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Pope cites Hitler in alert over populism

By Samuel Osborne

Pope Francis has warned against the rise of populist leaders like to Adolf Hitler.

He made the comments to Spanish newspaper El Pais as Donald Trump was being sworn in as the 45th US President.

During the interview, the pontiff condemned the use of walls and barbed-wire to keep out foreigners, but said it was too early to judge Mr Trump, saying: "I think we must wait and see."

When asked if he worries about the rise of populism in the United States and Europe, he said people should not repeat the same mistakes as in the 1930s, when they turned to "saviours" to resolve economic and political crises only to end up at war.

"Crises provoke fear, alarm. In my opinion, the most obvious example of European populism is Germany in 1933," the Pope said.

"A people that was immersed in a crisis, that looked for its identity until this charismatic leader came and promised to give their identity back, and he gave them a distorted identity, and we all know what happened.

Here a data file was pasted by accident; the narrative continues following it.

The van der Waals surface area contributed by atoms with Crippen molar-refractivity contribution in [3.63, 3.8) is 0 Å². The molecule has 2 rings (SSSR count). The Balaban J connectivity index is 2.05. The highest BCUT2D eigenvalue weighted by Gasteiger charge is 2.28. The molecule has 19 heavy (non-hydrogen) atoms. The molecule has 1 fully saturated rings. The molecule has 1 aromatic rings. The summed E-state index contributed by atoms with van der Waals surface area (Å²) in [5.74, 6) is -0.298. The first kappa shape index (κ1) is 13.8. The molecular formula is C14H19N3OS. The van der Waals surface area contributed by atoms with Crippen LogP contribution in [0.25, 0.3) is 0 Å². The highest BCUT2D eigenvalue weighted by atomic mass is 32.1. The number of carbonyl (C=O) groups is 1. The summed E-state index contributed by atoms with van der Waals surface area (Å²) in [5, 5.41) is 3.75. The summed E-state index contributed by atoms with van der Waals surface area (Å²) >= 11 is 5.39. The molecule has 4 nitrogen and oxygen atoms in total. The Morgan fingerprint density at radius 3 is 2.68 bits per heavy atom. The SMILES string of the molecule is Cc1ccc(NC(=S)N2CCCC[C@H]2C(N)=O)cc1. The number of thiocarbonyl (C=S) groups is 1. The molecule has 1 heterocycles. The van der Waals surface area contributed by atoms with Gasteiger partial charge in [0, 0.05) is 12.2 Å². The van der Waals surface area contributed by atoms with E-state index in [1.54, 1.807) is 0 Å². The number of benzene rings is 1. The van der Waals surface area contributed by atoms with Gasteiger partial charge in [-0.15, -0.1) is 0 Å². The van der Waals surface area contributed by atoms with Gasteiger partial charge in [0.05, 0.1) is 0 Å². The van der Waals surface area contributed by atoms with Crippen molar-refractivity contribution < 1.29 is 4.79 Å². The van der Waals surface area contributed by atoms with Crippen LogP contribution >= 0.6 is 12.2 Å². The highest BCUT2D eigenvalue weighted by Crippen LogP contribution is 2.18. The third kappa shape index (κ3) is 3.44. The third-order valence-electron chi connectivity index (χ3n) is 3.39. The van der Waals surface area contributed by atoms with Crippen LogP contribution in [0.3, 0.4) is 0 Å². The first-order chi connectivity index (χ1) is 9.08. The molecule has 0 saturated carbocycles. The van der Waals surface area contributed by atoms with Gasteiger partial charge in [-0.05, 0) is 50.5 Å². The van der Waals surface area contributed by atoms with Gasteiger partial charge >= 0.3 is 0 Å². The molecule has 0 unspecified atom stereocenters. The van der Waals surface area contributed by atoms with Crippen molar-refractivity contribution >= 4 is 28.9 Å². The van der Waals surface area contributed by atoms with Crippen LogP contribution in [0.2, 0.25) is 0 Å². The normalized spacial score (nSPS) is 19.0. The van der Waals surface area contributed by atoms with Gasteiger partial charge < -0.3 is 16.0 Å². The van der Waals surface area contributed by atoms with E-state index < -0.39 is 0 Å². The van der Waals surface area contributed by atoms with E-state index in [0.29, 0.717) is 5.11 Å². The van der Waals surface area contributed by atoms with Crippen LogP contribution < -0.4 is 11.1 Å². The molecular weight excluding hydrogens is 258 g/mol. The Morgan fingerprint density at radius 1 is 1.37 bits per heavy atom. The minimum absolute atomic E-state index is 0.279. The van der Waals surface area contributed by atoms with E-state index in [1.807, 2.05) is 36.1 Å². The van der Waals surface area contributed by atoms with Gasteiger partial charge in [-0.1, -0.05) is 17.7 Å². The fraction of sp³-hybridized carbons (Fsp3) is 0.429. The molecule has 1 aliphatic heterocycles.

"In times of crisis, we lack judgment, and that is a constant reference for me... That is why I always try to say: talk among yourselves, talk to one another," he added.

Discussing Mr Trump, however, he said: "I think that we must wait and see. I don't like to get ahead of myself nor judge people prematurely.

"We will see how he acts, what he does, and then I will have an opinion.

He added: "But being afraid or rejoicing beforehand because of something that might happen is, in my view, quite unwise. It would be like prophets predicting calamities."

During Mr Trump's presidential campaign, the Pope described Mr Trump as "not Christian" for wanting to build a wall on the Mexican boarder.

In response to the comments, Mr Trump called the pontiff's remarks "disgraceful".

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